Said to symbolize malevolence and ill will within the Victorian era, Lobelia has since become a commonly cultivated ornamental plant, widely found in flower beds, large pots, window boxes and hanging baskets. Among Native Americans, it was used to treat respiratory and muscle disorders, as well as a purgative. These uses spread among American physicians of the 19th century, who primarily used it to induce vomiting. These uses left Lobelia referred to in some texts and among some herbal circles as somewhat more unsavory sounding names, such as Asthma Weed, Indian Tobacco, Pukeweed and Vomitweed.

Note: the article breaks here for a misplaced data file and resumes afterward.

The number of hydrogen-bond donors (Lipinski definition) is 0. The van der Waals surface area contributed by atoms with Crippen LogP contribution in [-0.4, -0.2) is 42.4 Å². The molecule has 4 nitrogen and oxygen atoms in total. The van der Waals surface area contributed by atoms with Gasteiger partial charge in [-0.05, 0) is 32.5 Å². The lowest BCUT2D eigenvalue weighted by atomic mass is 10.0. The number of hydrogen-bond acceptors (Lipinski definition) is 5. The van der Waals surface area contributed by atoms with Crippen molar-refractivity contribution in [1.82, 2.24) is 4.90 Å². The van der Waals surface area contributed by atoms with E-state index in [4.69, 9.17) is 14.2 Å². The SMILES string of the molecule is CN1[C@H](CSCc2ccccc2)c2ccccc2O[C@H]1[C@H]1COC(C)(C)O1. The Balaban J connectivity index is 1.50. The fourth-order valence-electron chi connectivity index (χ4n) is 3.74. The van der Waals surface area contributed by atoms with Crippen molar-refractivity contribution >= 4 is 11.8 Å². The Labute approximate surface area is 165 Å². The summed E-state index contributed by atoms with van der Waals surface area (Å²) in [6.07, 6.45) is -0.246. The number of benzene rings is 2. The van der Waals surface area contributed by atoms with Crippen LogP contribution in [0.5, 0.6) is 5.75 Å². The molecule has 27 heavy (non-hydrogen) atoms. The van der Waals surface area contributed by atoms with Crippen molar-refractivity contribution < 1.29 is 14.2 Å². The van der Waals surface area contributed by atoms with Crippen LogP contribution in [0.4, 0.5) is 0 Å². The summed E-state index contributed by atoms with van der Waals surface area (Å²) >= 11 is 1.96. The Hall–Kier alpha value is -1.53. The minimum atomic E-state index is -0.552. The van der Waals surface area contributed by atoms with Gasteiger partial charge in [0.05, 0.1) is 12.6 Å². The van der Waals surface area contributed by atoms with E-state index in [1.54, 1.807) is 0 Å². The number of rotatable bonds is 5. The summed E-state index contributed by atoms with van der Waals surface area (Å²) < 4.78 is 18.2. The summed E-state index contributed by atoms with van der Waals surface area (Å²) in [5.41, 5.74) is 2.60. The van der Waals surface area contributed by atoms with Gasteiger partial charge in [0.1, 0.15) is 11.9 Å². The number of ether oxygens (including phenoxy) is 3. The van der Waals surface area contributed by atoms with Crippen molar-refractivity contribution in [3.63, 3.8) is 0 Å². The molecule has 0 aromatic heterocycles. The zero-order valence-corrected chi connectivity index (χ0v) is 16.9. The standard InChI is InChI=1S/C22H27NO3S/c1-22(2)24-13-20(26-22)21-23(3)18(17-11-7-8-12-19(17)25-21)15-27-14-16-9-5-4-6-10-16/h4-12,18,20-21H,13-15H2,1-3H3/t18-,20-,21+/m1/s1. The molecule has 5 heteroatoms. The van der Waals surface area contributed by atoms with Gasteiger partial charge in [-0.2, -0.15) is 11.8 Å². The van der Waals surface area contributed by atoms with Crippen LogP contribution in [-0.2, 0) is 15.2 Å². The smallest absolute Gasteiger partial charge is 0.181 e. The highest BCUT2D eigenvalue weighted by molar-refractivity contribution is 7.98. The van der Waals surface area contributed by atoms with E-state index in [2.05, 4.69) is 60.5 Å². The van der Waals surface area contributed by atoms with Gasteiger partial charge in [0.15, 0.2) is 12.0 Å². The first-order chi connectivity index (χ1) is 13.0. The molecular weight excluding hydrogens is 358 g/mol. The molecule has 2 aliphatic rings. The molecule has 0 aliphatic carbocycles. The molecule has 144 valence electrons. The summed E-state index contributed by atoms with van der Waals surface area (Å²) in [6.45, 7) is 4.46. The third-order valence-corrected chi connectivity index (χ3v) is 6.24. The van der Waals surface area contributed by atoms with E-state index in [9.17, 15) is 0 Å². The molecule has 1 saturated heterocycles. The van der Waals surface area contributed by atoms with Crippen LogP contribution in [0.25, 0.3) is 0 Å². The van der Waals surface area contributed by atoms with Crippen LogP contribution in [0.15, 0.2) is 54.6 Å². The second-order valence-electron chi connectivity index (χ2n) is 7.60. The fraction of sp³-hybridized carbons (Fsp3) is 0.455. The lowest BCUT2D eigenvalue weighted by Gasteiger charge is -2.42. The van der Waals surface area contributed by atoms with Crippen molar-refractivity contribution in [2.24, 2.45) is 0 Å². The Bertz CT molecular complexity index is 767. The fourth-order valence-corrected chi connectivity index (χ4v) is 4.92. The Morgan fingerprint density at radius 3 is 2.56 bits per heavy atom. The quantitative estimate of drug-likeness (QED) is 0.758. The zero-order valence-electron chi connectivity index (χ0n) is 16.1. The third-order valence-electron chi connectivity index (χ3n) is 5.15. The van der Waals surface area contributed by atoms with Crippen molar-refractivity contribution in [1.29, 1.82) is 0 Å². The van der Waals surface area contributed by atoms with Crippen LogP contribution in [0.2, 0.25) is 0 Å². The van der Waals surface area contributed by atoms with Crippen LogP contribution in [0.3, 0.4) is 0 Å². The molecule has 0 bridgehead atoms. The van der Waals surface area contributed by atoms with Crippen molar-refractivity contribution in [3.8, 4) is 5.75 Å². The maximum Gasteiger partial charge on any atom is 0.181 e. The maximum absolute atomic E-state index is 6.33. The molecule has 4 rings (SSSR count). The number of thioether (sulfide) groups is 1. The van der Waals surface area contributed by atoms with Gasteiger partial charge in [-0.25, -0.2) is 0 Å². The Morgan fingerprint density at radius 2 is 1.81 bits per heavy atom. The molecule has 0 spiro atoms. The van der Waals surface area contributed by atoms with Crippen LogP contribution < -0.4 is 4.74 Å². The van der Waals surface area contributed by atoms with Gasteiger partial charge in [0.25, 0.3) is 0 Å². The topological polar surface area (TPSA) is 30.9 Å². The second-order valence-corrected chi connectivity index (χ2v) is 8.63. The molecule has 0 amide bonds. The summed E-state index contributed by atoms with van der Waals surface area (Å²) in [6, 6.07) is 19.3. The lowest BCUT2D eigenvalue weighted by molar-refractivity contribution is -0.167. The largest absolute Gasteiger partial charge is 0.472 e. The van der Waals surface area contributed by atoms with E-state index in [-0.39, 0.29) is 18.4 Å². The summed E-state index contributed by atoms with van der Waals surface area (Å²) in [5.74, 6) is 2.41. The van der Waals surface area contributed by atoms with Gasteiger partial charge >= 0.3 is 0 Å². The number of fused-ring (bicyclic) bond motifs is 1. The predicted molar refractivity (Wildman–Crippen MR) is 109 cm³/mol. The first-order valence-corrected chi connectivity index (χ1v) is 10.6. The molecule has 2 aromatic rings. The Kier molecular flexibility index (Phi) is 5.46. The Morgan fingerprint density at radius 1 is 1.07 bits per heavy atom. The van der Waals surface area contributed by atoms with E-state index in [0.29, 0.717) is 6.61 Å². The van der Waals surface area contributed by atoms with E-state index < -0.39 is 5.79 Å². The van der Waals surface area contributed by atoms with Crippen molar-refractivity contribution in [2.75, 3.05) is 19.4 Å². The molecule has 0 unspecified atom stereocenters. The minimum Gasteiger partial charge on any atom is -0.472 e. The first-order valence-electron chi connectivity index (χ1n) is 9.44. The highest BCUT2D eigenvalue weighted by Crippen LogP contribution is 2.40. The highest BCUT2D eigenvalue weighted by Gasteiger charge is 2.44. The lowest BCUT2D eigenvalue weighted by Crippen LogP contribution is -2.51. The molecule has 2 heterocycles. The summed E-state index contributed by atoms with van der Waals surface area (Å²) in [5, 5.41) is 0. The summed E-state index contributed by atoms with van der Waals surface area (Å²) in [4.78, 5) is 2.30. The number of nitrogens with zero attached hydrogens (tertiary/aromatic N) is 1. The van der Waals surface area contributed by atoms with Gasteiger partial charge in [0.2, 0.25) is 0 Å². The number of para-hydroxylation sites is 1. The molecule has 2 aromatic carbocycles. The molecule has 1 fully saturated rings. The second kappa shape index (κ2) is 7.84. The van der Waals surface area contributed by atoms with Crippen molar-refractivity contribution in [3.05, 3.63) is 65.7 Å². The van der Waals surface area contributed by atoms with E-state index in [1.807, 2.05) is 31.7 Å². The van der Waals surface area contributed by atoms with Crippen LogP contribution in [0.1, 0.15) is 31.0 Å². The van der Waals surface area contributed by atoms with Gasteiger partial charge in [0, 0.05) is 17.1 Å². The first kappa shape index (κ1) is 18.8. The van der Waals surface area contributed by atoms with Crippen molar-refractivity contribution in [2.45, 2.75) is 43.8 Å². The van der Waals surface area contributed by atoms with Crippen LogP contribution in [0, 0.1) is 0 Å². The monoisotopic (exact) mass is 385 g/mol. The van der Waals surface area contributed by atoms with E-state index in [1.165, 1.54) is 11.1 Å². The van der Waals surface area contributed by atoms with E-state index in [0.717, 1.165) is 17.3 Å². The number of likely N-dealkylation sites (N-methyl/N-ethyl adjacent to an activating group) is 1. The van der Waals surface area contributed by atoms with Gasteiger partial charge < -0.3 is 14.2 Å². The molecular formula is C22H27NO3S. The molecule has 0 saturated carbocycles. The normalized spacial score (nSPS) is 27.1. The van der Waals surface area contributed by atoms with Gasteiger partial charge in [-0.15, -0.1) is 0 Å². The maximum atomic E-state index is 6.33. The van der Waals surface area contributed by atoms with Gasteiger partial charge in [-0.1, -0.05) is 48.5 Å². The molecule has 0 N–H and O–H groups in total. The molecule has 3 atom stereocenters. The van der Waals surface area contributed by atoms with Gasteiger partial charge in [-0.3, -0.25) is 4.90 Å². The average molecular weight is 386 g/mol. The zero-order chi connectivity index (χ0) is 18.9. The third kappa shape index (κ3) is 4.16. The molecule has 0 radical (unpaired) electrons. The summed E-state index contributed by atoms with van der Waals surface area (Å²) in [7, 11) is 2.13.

Modern herbalists find Lobelia useful in treating food poisoining, using the herb to induce vomiting. It also saw brief uses in a smoking cessation program as a replacement for nicotine. It is also used as a physical relaxant and a nerve depressant, easing tension and sensations of panic. This combined with its antispasmodic and expectorant qualities, are what make it a common treatment for asthma among herbalists.